While the media is preoccupied with Middle Eastern chaos, the more significant geopolitical changes occurring in the globe involve the sphere of influence Russia is trying to carve out from the Baltics to the Caucasus, including Central and Eastern Europe, and the one China is trying to carve out in the Western Pacific and Indian oceans as far away as Africa.

Europe’s sustained economic crisis and Russia’s surfeit of cash from energy revenues has created an opportunity for the Kremlin to establish pipelines and buy up infrastructure, as well as employ other forms of financial pressure, in order to gain political leverage with regimes as far-flung as Hungary, Bulgaria and Azerbaijan, not to mention quite a few others. The Warsaw Pact and the Soviet Union are not re-emerging, but a more traditional, soft sphere of influence based on historical Russian geography and empire building is. The media is, by and large, absent regarding this story. The media condemns Russian President Vladimir Putin as a human rights violator who did not return an American defector. But just how often in history has Russia had a sympathetic ruler? Far more important, Putin has what, in terms of Russia’s history, is a legitimate geographical vision that he is trying to implement. Hungary’s drift to quasi-authoritarianism under Prime Minister Viktor Orban as a possible means to accommodate Putin, and Azerbaijani President Ilham Aliyev’s balancing act between Russia, Iran, Turkey and the United States — in which he has lately shifted back somewhat toward Russia — constitutes a register of global geopolitics more telling than any individual development recently in the Arab world.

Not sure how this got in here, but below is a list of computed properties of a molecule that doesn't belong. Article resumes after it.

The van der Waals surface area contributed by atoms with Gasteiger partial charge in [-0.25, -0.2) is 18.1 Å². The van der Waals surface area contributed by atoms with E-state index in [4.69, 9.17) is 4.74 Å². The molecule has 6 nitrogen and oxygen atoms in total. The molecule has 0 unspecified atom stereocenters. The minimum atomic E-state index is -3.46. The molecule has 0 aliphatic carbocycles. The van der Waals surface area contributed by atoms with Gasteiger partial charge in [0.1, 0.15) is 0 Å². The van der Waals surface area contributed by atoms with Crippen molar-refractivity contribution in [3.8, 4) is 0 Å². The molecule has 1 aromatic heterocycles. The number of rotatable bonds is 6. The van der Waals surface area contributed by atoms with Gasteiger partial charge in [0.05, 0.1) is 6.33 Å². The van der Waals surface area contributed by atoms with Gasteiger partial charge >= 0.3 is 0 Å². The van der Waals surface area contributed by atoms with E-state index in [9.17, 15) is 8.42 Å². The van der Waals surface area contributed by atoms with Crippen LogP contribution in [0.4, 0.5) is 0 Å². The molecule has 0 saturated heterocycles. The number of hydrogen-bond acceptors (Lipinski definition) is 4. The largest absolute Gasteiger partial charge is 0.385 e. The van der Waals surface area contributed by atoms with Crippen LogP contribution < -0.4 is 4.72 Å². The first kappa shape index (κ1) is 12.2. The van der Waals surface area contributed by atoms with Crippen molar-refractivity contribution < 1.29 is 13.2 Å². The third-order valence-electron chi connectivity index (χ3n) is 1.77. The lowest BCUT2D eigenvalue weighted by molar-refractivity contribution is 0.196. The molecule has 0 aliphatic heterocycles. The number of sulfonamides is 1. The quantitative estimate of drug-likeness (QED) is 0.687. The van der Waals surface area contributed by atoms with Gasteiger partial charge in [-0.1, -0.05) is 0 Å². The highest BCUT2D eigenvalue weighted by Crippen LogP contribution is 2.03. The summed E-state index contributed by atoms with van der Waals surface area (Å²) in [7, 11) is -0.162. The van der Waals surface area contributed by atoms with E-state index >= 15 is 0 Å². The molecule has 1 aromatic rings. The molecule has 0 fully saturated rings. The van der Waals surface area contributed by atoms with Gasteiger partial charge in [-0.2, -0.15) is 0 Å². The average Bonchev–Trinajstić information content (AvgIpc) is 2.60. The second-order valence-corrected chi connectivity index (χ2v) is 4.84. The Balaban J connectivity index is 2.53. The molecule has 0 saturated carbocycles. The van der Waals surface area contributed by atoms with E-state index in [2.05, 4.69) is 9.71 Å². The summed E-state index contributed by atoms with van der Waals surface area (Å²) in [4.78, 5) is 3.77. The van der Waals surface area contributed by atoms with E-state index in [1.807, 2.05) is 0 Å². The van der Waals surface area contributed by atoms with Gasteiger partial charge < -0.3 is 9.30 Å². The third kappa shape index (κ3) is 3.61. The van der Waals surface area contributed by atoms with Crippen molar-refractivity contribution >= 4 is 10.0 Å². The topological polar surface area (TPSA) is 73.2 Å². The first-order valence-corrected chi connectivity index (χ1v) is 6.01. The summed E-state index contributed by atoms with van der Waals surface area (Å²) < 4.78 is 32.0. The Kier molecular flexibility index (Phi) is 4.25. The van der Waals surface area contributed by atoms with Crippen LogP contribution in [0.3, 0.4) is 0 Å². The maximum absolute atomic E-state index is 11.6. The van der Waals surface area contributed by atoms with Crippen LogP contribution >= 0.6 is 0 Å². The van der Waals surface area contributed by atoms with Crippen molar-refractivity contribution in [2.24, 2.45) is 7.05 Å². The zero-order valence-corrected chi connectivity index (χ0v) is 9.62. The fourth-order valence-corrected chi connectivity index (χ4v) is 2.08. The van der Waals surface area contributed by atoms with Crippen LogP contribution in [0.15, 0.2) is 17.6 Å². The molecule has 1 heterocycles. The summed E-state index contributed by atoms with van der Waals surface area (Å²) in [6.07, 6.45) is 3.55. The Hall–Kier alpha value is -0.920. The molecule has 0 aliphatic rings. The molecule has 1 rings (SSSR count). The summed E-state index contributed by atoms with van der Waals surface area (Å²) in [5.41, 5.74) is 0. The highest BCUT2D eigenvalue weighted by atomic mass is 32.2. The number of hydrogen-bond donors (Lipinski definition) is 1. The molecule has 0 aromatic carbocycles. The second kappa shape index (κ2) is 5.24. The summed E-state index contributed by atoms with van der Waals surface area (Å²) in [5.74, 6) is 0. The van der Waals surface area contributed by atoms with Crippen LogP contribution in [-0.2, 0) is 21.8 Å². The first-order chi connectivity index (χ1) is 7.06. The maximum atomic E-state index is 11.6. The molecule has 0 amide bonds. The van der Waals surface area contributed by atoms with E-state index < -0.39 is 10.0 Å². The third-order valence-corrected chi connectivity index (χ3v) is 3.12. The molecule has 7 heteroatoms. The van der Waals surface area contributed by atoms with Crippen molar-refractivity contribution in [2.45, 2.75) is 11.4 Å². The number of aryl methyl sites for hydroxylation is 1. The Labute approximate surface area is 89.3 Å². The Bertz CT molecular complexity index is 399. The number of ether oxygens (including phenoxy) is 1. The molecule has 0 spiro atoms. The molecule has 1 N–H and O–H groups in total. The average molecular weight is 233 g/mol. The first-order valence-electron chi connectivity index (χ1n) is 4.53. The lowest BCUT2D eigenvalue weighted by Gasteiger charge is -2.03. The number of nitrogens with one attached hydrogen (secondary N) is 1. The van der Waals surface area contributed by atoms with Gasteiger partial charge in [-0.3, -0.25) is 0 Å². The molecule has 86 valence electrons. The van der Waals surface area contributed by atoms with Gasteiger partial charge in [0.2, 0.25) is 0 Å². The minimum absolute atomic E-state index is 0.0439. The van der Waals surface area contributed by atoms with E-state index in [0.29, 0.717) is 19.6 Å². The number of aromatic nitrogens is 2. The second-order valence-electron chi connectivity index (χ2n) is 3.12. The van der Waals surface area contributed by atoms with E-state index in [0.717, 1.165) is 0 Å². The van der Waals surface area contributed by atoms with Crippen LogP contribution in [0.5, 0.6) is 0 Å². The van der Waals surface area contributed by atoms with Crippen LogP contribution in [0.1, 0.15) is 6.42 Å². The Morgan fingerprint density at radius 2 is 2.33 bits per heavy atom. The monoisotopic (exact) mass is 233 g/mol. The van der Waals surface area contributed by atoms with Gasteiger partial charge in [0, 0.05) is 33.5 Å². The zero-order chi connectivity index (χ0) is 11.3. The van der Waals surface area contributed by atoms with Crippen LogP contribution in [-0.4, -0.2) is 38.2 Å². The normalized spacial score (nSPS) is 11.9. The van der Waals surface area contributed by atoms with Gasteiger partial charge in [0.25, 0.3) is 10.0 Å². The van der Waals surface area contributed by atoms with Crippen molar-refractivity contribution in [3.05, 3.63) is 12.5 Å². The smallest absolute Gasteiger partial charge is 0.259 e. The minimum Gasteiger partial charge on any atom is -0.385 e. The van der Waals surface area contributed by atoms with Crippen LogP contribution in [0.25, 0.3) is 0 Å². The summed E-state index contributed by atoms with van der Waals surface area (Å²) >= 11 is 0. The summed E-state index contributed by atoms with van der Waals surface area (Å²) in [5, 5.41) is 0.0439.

China, even as its rate of economic growth slows, is continuing to both enlarge and modernize its navy while expanding its commercial interests around the southern navigable rimland of Eurasia.